Is it difficult for you to find a new job?
I would say my situation is different because I have managed to gain experience in different roles throughout my late teens and early twenties and I know where my skills lie. Mostly it is about convincing another person that you are capable of carrying out tasks day-to-day, which as a disabled person, sometimes I cannot do my job AS WELL as I can on a good day. This takes good negotiation skills and action planning. Some would say these are ‘soft skills’ – but I have made a career out of it! Who knows in the future. My dream job would be to make documentary films and work collaboratively, there is nothing stopping me from doing this right now, apart from myself!
Describe your present employment and even your past employment experience?
I have faced many barriers in gaining work experience. The attitudes of employers, judgements made on my competency based on my impairment, a lack of opportunities for casual work as a person with a mobility impairment to name a few issues that have affected my chances of gaining employment. In a way this helped me to focus on my strengths and do my research to find other ways of trying new things such as volunteering with youth projects. I think it is very important to take as many risks as possible and try everything once or twice, this applies to my career also.
Of which achievement from employment are you most proud?
One achievement would be applying for funding to start up a collaborative project with architecture students and academics focusing on accessible public toilets and working together to create a workshop space to explore important issues in relation to this. Not only does this have a big impact on disabled people’s independent living options and how they access society on a daily basis, but these issues impact on women, trans people, sex workers, drug users, homeless people and more.
Hopefully we will be successful in gaining funding, so this will lead to a workshop resource I can use over and over again, and facilitate the sharing of stories, and lead to further work.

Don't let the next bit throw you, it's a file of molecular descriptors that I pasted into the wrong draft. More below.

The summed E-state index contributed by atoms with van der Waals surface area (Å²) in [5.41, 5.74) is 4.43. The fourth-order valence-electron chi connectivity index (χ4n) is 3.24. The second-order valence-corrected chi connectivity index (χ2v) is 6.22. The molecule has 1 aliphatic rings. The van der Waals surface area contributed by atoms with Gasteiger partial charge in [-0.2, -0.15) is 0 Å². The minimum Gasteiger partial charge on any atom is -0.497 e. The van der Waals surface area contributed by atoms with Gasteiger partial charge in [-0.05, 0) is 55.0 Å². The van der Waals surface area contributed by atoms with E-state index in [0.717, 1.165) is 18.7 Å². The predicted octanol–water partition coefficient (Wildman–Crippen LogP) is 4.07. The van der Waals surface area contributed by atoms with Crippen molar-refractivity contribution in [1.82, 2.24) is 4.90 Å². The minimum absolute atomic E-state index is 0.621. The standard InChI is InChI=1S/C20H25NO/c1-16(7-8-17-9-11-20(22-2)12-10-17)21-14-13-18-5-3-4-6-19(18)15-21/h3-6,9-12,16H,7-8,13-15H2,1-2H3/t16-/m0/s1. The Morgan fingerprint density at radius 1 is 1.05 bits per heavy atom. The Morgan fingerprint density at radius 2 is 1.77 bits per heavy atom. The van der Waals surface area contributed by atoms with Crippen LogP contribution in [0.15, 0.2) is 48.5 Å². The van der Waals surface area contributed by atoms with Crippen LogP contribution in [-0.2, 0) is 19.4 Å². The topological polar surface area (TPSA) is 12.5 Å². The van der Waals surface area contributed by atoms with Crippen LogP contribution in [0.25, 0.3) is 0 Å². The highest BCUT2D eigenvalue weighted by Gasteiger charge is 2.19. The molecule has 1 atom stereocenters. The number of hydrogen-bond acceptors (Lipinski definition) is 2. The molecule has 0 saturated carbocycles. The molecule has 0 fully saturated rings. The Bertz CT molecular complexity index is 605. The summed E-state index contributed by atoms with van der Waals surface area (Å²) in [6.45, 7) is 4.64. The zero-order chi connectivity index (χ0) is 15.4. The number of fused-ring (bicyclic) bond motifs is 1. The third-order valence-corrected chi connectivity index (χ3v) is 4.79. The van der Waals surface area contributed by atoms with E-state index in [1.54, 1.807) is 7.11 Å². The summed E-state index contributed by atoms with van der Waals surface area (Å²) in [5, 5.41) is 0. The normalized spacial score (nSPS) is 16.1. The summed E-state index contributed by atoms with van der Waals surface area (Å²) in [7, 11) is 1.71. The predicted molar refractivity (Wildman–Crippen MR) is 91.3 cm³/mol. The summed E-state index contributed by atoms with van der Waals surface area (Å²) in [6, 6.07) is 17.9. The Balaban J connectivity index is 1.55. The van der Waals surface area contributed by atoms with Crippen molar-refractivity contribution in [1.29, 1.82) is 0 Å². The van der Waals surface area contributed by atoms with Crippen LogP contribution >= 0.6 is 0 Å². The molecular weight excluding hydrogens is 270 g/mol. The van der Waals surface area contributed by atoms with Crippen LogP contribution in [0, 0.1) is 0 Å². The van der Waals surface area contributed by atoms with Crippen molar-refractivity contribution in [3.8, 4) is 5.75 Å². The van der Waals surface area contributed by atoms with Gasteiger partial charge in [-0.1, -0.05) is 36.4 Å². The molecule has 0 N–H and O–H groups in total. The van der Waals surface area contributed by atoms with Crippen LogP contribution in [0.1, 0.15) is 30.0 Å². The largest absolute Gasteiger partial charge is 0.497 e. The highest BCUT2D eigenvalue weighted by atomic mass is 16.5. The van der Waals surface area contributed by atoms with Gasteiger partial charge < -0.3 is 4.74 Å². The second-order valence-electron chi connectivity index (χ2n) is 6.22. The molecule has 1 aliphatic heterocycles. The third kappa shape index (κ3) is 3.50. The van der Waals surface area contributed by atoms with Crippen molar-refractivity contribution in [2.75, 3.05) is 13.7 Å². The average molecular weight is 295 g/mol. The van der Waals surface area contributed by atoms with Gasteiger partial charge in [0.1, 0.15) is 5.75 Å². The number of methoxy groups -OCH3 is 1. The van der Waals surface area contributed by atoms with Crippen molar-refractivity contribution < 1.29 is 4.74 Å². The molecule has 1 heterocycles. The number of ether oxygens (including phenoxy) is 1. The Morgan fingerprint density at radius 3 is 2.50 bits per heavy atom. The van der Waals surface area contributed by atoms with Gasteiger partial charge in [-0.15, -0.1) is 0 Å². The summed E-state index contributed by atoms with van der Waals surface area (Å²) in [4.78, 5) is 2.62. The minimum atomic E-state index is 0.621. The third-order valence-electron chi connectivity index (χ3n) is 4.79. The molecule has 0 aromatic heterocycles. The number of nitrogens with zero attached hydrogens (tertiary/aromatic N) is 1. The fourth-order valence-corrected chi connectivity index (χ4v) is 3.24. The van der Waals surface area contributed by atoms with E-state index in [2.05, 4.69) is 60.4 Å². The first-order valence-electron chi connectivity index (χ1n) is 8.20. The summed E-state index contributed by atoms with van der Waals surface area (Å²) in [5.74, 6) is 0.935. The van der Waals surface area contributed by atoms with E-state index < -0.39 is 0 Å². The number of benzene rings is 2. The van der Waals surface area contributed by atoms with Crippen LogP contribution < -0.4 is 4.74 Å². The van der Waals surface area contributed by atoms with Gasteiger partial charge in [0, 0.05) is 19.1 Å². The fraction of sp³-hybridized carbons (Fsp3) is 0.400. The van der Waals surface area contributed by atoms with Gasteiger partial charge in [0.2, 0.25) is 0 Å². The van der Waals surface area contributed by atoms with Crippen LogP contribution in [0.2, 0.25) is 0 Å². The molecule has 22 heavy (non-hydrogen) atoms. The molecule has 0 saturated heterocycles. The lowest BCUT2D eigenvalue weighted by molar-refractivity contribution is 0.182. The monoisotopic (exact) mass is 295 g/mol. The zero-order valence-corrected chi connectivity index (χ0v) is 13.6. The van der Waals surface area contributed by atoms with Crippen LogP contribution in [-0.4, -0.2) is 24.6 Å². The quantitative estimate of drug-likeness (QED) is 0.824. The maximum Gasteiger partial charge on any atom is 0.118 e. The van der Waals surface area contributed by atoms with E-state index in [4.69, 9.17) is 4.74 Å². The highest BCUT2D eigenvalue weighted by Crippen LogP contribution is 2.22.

What is your vision for the labour market for disabled persons in your country at present and for the future?
While disabled people in the UK are facing cuts to crucial services, education and support services, it is hard to focus on employment as the overall goal. Disabled people have been de-valued by Members of Parliament and decision makers to the point where protest is inevitable. There are still massive differences between outcomes of employment for disabled people and non-disabled people, more so now, as there is less employment and funding overall. I see a danger that disabled people will be pressured into unsuitable education placements and day care services, while their real passions lie unexplored.
In the future I would like to see more schemes that attempt to acknowledge and remove the barriers that disabled people face, more information made accessible for disabled people to access rights they didn’t know they had, and more opportunities for disabled people in every aspect of society.
What advice would you give to young disabled persons?
Go and find your local disabled peoples organization and get involved in the issues you feel passionate about. Meet people, listen and if there is something you feel strongly about, protest. You are capable of far more than people say you are!